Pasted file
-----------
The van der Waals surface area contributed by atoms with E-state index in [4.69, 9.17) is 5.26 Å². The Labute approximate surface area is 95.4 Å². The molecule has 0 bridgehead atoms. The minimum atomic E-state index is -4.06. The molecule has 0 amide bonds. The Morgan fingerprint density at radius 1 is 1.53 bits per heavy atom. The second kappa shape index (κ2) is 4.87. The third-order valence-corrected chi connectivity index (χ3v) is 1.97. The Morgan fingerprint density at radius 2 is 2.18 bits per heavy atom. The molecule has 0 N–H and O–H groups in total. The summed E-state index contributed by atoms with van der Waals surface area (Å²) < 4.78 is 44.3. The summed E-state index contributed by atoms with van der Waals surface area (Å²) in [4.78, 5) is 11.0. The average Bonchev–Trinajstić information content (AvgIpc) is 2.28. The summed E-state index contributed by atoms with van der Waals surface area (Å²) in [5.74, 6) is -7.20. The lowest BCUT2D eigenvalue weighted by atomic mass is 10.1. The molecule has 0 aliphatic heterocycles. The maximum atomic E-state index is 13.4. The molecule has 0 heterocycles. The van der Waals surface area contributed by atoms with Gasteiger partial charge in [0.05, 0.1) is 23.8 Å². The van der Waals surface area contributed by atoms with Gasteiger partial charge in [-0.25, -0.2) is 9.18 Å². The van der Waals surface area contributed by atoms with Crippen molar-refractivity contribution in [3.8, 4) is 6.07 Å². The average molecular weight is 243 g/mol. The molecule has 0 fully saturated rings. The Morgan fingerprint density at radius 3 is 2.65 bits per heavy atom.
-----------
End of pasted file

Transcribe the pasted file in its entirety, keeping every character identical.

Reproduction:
The van der Waals surface area contributed by atoms with E-state index in [4.69, 9.17) is 5.26 Å². The Labute approximate surface area is 95.4 Å². The molecule has 0 bridgehead atoms. The minimum atomic E-state index is -4.06. The molecule has 0 amide bonds. The Morgan fingerprint density at radius 1 is 1.53 bits per heavy atom. The second kappa shape index (κ2) is 4.87. The third-order valence-corrected chi connectivity index (χ3v) is 1.97. The Morgan fingerprint density at radius 2 is 2.18 bits per heavy atom. The molecule has 0 N–H and O–H groups in total. The summed E-state index contributed by atoms with van der Waals surface area (Å²) < 4.78 is 44.3. The summed E-state index contributed by atoms with van der Waals surface area (Å²) in [4.78, 5) is 11.0. The average Bonchev–Trinajstić information content (AvgIpc) is 2.28. The summed E-state index contributed by atoms with van der Waals surface area (Å²) in [5.74, 6) is -7.20. The lowest BCUT2D eigenvalue weighted by atomic mass is 10.1. The molecule has 0 aliphatic heterocycles. The maximum atomic E-state index is 13.4. The molecule has 0 heterocycles. The van der Waals surface area contributed by atoms with Gasteiger partial charge in [0.05, 0.1) is 23.8 Å². The van der Waals surface area contributed by atoms with Gasteiger partial charge in [-0.25, -0.2) is 9.18 Å². The van der Waals surface area contributed by atoms with Crippen molar-refractivity contribution in [3.8, 4) is 6.07 Å². The average molecular weight is 243 g/mol. The molecule has 0 fully saturated rings. The Morgan fingerprint density at radius 3 is 2.65 bits per heavy atom.